Directed by Edgar Wright
Written by Simon Pegg & Edgar Wright
Starring Simon Pegg, Nick Frost, Jim Broadbent, Timothy Dalton
Length 121 minutes
UK Release 14th February
It’s nice to know Simon Pegg enjoys houseplants. Obviously, once we’re hitched these sorts of important decorating decisions need to be addressed. And now for a fully impartial and critical look at the film.
Pegg plays the horrendously monickered Nicholas Angel, the Best Cop Ever. Or not quite, as it’s hinted that following the rules makes Angel a bit heavy handed (and a rubbish boyfriend). Call me a dirty fat socialist if you like but Pegg and Wright seem to be saying a high arrest rate doesn’t necessarily a great cop make, the first of quite a few lefty comments in the film. Sadly, these are the statistics that the Police Force (sorry, Service) apparently like to see, Angel is making his less high-achieving colleagues look lazy, and so he’s subsequently shipped off to the Gloucestershire village of Sandford, where you blow up a tree, and use the leaves to make a dress for your wife who's also your brother. Possibly.
It’s always hard when a load of bumbling, inbred villagers, who are mocked on screen, constituted the town one grew up in. Well, versions of them. I didn’t grow up with Jim Broadbent. However, the underage drinking scene (in the film; there isn’t a ‘scene’ like an acid jazz scene or a performance art scene, thank Christ) was hideously reminiscent of being 15 and sneaking into The George behind Anthea Beasant’s older brother to try and get a Malibu and coke. Those were the days, etc. This is actually where the one slip up of the film happens: there is a close up of the fountain in Sandford’s village square. On it are the names of the neighbourhood watch members (who are BAD) and a red painted number ‘9’. This is referred to as graffiti, but then completely disregarded for the rest of the film, a rare aberration for such normally meticulous filmmakers…
Other than that, there’s not much to complain about. The relationship between Pegg and Frost is genuinely heartwarming. It's patently obvious they’re best mates, and, without being too sappy (this reviewer is hard nosed and emotionless), it really adds to the film. The gore/death scenes that take over the second half are balanced well by the friendship, and would probably seem very overdone and detached otherwise.
By far the best moment is the supermarket scene in which Olivia Coleman lays out a female shop assistant with a yellow slippery floor sign and says something along the lines of ‘Nothing like a bit of girl-on-girl!’ Bizarrely, her constantly quipping village-bike act is never tired and I’m still not sure why. I found Pegg’s sincere attitude towards female officers very refreshing, and the sexism directed at Coleman a little difficult (although they also lampoon the mentally retarded, so it’s hardly a PC-for-all), yet I think it’s her accomplished comic timing and acting skills that bring it off. Even the ‘manpower’ gag at the end doesn’t feel too forced, and it’s nice to see PC Angel removing the giant iron rod from his rectum (which doesn’t even happen when he uses his Japanese Peace Lily to smash an inbred trolley assistant sent to kill him over the head – I was expecting some sort of Apocalypse Now-style montage with Angel drinking gin and smearing Church fete raspberry compote on his naked torso, providing a metaphor for his emotional pupation coming to an end. Maybe next time). However, what the ‘manpower’ gag also celebrates is Angel losing his modern, equal opps ways (one of the positives of his police service training) for some pretty cheap country bumpkin humour. All in the best possible taste.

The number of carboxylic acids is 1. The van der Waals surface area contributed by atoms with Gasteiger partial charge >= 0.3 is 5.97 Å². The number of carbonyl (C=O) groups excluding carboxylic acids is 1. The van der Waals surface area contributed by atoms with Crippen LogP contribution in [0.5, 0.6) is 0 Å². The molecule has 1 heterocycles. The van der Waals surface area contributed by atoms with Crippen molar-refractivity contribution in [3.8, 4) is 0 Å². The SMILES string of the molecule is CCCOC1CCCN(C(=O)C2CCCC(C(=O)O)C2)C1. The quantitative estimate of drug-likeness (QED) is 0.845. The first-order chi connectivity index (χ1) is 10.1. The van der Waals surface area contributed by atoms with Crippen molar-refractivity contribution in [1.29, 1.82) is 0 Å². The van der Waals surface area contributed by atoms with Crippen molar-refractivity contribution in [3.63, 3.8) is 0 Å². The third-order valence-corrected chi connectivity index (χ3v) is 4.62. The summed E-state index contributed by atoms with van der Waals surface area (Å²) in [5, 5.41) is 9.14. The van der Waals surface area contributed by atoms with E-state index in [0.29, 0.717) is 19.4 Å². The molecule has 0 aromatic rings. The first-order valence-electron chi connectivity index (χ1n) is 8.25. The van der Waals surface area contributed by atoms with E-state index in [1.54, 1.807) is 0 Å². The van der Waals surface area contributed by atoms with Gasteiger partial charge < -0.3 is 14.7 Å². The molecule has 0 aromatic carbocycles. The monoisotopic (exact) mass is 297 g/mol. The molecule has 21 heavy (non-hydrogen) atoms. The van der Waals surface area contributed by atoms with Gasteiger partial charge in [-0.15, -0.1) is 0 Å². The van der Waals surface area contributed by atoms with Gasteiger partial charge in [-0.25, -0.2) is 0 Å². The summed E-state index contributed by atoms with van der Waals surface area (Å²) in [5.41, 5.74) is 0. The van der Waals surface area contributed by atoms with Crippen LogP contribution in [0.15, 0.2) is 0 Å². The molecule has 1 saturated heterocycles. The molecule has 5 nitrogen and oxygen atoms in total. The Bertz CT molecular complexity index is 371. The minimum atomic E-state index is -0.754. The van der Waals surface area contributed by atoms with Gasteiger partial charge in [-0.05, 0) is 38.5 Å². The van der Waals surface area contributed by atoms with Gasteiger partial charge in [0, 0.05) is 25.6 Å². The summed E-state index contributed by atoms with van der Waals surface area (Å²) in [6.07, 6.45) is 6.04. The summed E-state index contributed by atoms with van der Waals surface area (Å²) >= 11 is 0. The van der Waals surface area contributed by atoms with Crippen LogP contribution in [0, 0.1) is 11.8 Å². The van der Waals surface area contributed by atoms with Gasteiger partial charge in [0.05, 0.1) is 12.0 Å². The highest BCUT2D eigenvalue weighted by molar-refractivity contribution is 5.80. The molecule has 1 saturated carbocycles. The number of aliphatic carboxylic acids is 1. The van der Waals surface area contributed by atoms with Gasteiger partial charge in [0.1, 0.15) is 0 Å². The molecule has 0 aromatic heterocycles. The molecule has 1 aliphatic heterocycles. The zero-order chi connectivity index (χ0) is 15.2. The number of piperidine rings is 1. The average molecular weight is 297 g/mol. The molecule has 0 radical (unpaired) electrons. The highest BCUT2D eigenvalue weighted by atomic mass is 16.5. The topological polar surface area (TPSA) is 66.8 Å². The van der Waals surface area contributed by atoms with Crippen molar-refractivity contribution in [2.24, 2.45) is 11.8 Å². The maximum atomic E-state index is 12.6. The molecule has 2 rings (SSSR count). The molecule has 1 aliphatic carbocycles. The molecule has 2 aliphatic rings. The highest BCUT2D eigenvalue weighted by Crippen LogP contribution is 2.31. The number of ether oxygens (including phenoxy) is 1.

Speaking of the supporting cast, a quick run through; Timothy Dalton is utterly superb, and his choice of driving music should be applauded. Kevin Eldon is wasted, and much more should have been made of the excellent Anne Reid. Jim Broadbent is great but goes on too long and doesn’t come off nearly loony enough during the film to merit his total loss of sandwich AND crisps from any lunchbox he previously owned towards the end. Bill Bailey and twin, however, is an awesome gag and Martin Freeman, Steve Coogan and Bill Nighy make a great threesome. Oh, and Marsha was in it, running a pub (why doesn’t she do this in Spaced?! New series please!) and being fifty three.
On the directorial side, Wright is in the best form of his career. The camera work is utterly accomplished and there’s plenty of the best gore I’ve ever seen. One death in particular is hideously and graphically stunning and he should get fifteen Oscars for it.
The in jokes for Shaun/Spaced fans are there, if a little overdone on the Cornetto side of things; however the plot, borrowed as it is, still works well, and the message to the ASBO demanding, Telegraph reading, Tory voting, Springer Spaniel owners out there is abundantly clear: some hood wearing individuals are much more dangerous than others. I’d rather have my phone nicked any day over some pruning shears in the gullet. In fact, I think I’ll start hanging around the pound shops in Mornington Cresent a bit more. If this film has taught me nothing else it’s that, for god’s sake, don’t go to Waitrose unarmed.
Overall, it wasn’t, for me at least, as good as Shaun (possibly because it didn’t involved the world as we know it ending, so I would clearly have to stay in my hideous job), and could have done with a love interest – Pegg and Frost do make eyes at each other at the end, but it’s clear they’re not up for bum action, and it would have been nice to have had at least one normal, sane, female involved who didn’t have a Benny Hill complex or a Kalashnikov in her shopper. Still, a cracking film that will hopefully put Pegg and Wright firmly on the map, where they deserve to be; somewhere in the middle, with good transport links, and an international airport.